Unlocking the Potential of the New Jackson Heights Plaza

Full seating in the new Jackson Heights plaza last fall. One merchant opposed to the project ##http://www.timesledger.com/stories/2012/4/jhplaza_jh_2012_01_26_q.html##told a local paper## that the plaza is "like a ghost town." Photo: Clarence Eckerson, Jr.

Earlier this month you might have noticed a few press accounts about merchants in Jackson Heights who think a new public plaza on one short block of 37th Road is crimping their bottom line. The plaza is actually part of a much broader plan to improve street safety, speed bus trips, and reduce traffic congestion in Jackson Heights, which neighborhood groups and NYC DOT have been working on for years without receiving much media attention. Now that there’s a tinge of conflict, the press is all over it — an innovative and community-driven transportation project has turned into a story about shopkeepers upset over the removal of 20 parking spaces.

The plaza reclaimed the block of 37th Road between 73rd Street and 74th Street. Before the plaza, traffic on that block degraded the neighborhood street network. Drivers turning left onto 37th Road used to cause traffic to back up on 73rd Street and beyond, causing epic fits of horn-honking. Buses routed onto the block more than a decade ago to make way for the construction of the 74th Street transit hub had to make a series of zigzagging turns, slowing down more than 10,000 bus riders every weekday. When the proposal to re-route the buses and take traffic off the block came before the local community board, the vote in favor was unanimous.

“The objective was to get that traffic to move more smoothly and reduce that honking,” said Council Member Daniel Dromm, who has championed the changes and shepherded the project through to completion. Now Q47 and Q49 buses make one turn instead of three, and Dromm says bus drivers have told him they save seven minutes on each trip compared to the old route.

Merchants knew about the changes well in advance and most of the neighborhood’s business groups were supportive, said Dromm. After the plaza installation last fall, complaints began to surface about the loss of parking. But the parking loss — 20 spaces, according to one plaza opponent — is insignificant compared to the foot traffic that could be drawn to a well-run public space. Not only is Jackson Heights compact, walkable, and full of pedestrian traffic, but it has the least amount of park space per capita of any neighborhood in the city. The plaza is also right next to the 74th Street subway station, which sees more than 40,000 boardings on a typical weekday.

Some local merchants apparently don’t see the value of having a public plaza on their doorstep. “Our customers come to do shopping, not to sit,” said Mohammed Pier, president of the Jackson Heights Bangladeshi Business Association.

But it’s clear that the overwhelming majority of people who come to Jackson Heights don’t drive there. According to DOT’s 2010 neighborhood travel survey, 94 percent of interview subjects didn’t drive cars to get to Jackson Heights:

Image: NYC DOT

Other merchants believe that the benefits of the plaza outweigh the effects of having less parking. “Right now the business is slow because of the economy,” said Vasantrai Gandhi, who owns a shop called the New York Gold Company and used to chair Community Board 3. “Nobody can judge how much this affects business. One thing is sure. Now there is no accidents, no horn honking, no pollution, no fumes. Some areas benefit and some areas are at a disadvantage, but what’s important is safety.”

I spoke to some residents familiar with the project who think any loss in foot traffic is probably due to the re-routing of buses, not the plaza. They also speculated that the plaza would have received a better welcome if it had opened during the warmer months and started drawing crowds immediately. (Although even in the fall and winter, the space attracts people.)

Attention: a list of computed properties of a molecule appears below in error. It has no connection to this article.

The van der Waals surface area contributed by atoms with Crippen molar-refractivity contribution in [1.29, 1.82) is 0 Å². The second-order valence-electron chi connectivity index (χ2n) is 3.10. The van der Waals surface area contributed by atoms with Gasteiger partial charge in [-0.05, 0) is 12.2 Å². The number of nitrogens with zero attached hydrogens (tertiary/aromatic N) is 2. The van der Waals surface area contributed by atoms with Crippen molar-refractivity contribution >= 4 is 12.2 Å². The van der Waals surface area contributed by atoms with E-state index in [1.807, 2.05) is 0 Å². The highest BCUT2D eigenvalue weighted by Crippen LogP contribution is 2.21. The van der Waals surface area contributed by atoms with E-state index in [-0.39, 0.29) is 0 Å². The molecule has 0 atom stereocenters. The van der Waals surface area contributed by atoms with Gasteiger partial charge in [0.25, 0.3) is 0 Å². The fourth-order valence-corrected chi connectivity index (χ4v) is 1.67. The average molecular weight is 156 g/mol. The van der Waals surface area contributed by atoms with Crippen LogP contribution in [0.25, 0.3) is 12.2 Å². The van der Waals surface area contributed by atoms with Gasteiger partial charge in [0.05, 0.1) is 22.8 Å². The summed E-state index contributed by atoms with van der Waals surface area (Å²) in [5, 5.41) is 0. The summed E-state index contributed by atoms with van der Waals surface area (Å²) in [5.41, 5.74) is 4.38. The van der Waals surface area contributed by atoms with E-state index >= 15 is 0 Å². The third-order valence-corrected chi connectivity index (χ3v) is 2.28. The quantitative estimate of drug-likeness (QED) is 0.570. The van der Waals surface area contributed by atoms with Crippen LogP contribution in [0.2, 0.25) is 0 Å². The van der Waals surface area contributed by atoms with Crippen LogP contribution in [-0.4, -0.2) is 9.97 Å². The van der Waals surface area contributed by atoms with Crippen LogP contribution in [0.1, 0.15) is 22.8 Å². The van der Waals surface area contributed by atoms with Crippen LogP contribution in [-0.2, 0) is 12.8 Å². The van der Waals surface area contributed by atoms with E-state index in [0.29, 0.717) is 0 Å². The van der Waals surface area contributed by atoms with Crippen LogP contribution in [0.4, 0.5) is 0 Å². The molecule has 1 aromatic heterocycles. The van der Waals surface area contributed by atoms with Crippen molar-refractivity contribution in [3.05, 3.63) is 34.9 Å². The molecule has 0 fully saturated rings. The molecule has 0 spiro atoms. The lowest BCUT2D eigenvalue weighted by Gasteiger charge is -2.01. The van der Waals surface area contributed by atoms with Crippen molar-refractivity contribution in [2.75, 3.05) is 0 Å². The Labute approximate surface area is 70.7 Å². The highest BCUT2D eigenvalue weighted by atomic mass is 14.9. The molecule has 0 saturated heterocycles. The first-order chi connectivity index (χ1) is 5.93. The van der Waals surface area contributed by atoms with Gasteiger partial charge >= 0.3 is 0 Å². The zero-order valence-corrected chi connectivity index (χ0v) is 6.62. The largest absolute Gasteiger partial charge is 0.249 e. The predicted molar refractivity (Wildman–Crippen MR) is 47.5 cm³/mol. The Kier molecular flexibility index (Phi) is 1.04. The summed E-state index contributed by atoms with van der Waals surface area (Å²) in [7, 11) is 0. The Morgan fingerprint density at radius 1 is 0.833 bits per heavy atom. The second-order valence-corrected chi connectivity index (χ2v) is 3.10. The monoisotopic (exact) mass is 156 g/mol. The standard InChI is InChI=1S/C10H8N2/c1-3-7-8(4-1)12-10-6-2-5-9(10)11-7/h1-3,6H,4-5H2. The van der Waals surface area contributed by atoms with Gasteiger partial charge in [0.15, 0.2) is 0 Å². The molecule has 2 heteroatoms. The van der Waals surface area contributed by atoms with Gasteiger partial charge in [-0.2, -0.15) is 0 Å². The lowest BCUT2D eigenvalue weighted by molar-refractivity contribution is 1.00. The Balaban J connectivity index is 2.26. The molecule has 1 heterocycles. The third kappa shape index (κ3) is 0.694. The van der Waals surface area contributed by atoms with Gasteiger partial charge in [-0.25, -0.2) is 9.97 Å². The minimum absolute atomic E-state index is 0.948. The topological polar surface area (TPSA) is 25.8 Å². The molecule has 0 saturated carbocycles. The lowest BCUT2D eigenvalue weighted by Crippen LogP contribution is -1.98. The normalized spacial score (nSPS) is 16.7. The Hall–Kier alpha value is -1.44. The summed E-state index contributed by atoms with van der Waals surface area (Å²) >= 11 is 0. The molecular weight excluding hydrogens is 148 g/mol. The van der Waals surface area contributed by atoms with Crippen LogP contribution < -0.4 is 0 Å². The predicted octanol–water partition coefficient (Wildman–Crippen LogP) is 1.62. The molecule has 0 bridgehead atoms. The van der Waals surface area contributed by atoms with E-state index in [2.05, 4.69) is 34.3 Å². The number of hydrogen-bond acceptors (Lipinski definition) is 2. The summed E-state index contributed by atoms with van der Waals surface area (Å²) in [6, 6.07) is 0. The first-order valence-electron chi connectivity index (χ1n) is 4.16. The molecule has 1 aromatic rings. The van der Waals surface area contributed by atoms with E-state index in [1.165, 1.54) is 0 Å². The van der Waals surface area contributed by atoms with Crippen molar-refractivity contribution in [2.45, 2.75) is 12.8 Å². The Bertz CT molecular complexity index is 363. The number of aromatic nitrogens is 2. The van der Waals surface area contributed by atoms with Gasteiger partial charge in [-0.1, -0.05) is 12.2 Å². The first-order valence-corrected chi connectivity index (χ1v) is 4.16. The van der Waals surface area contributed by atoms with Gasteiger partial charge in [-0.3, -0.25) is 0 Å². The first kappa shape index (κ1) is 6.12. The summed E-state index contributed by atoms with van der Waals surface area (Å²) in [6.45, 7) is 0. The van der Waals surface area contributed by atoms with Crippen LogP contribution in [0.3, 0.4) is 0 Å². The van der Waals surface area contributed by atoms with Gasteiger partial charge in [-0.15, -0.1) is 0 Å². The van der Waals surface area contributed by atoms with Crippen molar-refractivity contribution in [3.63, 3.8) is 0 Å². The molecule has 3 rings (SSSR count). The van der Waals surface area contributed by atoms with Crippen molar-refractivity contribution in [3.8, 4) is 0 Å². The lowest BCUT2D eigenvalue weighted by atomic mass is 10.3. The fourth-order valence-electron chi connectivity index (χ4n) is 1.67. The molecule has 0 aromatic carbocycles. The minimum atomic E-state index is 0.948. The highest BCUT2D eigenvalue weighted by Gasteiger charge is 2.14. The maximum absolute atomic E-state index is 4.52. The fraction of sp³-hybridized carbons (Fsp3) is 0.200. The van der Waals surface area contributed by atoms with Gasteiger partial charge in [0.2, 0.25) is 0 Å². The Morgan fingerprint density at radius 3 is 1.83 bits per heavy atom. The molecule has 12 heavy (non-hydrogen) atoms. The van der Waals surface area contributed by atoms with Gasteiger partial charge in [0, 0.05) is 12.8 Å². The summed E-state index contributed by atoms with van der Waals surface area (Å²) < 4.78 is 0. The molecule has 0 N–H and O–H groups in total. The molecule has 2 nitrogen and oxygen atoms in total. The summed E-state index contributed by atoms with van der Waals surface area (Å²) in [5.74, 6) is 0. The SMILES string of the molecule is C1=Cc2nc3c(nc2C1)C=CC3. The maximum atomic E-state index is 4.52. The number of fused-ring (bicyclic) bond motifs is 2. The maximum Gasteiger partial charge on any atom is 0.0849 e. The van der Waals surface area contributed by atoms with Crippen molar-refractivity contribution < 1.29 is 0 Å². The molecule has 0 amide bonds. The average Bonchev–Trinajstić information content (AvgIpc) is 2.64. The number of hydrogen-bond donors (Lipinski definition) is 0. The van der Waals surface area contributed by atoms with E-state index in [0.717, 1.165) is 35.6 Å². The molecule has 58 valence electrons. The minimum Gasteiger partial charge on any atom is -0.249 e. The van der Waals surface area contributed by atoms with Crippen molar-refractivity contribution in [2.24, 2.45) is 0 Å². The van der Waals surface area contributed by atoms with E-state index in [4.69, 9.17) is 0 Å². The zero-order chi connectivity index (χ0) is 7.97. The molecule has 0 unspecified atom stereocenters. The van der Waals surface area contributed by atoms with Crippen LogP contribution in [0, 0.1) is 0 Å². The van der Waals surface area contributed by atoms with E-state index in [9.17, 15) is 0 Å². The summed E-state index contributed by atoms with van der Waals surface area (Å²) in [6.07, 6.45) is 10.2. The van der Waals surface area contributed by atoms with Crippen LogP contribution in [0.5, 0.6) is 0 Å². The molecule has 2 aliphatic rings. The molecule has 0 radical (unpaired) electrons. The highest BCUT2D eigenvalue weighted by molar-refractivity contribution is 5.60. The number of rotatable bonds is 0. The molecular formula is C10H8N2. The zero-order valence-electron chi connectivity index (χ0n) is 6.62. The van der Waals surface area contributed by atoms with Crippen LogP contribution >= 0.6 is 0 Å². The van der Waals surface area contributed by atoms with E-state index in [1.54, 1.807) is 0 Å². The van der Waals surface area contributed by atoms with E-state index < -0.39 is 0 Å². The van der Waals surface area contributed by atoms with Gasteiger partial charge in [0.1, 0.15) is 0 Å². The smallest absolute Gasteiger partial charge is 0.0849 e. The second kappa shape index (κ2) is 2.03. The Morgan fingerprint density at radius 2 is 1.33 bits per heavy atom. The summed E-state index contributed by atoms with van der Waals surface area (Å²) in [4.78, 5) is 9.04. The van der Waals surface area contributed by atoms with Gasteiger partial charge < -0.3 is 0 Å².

The missing ingredient, more than great sunny weather, is vision and leadership from the businesses around the plaza, said Afzal Hussein, who opened Espresso77 on nearby 77th Street in 2007. “77th Street never used to have foot traffic,” he said. “Since I opened it people walk here.”

Hussein sees the potential of the plaza to become a destination, and he says he’d be glad to help make it work. “In the summer you can have art exhibits or performance,” he said. “You need a community working together, it’s no one person’s job. They need a leader. It’s a lot of potential there but nobody’s thinking that way.”

Without a merchant group taking ownership of the plaza, Dromm’s office has been coordinating events and maintenance. So far, he said, several community organizations have asked to use the plaza for events, including the Bangladeshi Youth Congress, Queens Community House, and Sindhu USA.

“We’re really working hard to make this successful and I’m calling on the business community to do the same thing,” said Dromm. “We want to help them, but it may require a little different thinking than they’ve had in the past.”

  • Eric McClure

    Daniel Dromm nails it: “We want to help them, but it may require a little different thinking than they’ve had in the past.”  Some merchants act like it’s 1970 rather than 2012.  To paraphrase at least one past Streetsblog comment, we really want to like and patronize our small neighborhood businesses, so please don’t make it hard for us.  Try a bit to embrace the healthier, more vibrant community that results from better-balanced streets.

  • Len Maniace

      Thank you Streetsblog and others interviewed here for your support for the 37th Road Pedestrian Plaza  We’re still supporting the pedestrian plaza.
       Many don’t understand that this version of the plaza is only temporary and that it will be landscaped if and when it becomes permanent. This pedestrian plaza could become one of the best places to do business in JH, especially for restaurants whose tables and chairs could fill the plaza.

  • J

    That plaza desperately needs a merchant group overseeing it. From my understanding, DOT is very reluctant to create such plazas without a group committing to maintaining them. Without such an entity, trash does not get picked up in a timely manner, the tables and chairs are much more institutional (not moveable) and the plaza looks much less inviting than say Herald Square, Putnam Plaza, and many others. This needs to be addressed ASAP, or this plaza is going to have a hard time succeeding.

  • Syeltzer